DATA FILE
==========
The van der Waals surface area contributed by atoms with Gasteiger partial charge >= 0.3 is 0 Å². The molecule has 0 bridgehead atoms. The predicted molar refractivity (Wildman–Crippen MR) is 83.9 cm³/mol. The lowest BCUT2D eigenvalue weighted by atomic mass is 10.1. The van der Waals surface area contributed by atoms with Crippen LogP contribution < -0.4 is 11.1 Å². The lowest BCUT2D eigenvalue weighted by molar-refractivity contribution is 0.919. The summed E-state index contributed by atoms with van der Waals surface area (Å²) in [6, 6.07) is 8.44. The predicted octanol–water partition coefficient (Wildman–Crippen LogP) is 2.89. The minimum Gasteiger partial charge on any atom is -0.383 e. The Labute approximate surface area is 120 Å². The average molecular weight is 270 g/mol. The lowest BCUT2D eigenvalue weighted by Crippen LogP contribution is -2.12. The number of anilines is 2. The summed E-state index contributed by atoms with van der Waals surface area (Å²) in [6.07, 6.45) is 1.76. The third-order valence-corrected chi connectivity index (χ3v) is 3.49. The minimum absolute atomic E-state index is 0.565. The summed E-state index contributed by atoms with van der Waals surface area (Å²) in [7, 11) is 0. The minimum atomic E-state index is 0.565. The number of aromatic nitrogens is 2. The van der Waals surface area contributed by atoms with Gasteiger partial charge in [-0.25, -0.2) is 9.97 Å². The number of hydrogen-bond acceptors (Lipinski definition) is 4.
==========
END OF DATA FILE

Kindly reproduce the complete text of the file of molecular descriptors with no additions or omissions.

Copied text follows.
The van der Waals surface area contributed by atoms with Gasteiger partial charge >= 0.3 is 0 Å². The molecule has 0 bridgehead atoms. The predicted molar refractivity (Wildman–Crippen MR) is 83.9 cm³/mol. The lowest BCUT2D eigenvalue weighted by atomic mass is 10.1. The van der Waals surface area contributed by atoms with Crippen LogP contribution < -0.4 is 11.1 Å². The lowest BCUT2D eigenvalue weighted by molar-refractivity contribution is 0.919. The summed E-state index contributed by atoms with van der Waals surface area (Å²) in [6, 6.07) is 8.44. The predicted octanol–water partition coefficient (Wildman–Crippen LogP) is 2.89. The minimum Gasteiger partial charge on any atom is -0.383 e. The Labute approximate surface area is 120 Å². The average molecular weight is 270 g/mol. The lowest BCUT2D eigenvalue weighted by Crippen LogP contribution is -2.12. The number of anilines is 2. The summed E-state index contributed by atoms with van der Waals surface area (Å²) in [6.07, 6.45) is 1.76. The third-order valence-corrected chi connectivity index (χ3v) is 3.49. The minimum absolute atomic E-state index is 0.565. The summed E-state index contributed by atoms with van der Waals surface area (Å²) in [7, 11) is 0. The minimum atomic E-state index is 0.565. The number of aromatic nitrogens is 2. The van der Waals surface area contributed by atoms with Gasteiger partial charge in [-0.25, -0.2) is 9.97 Å². The number of hydrogen-bond acceptors (Lipinski definition) is 4.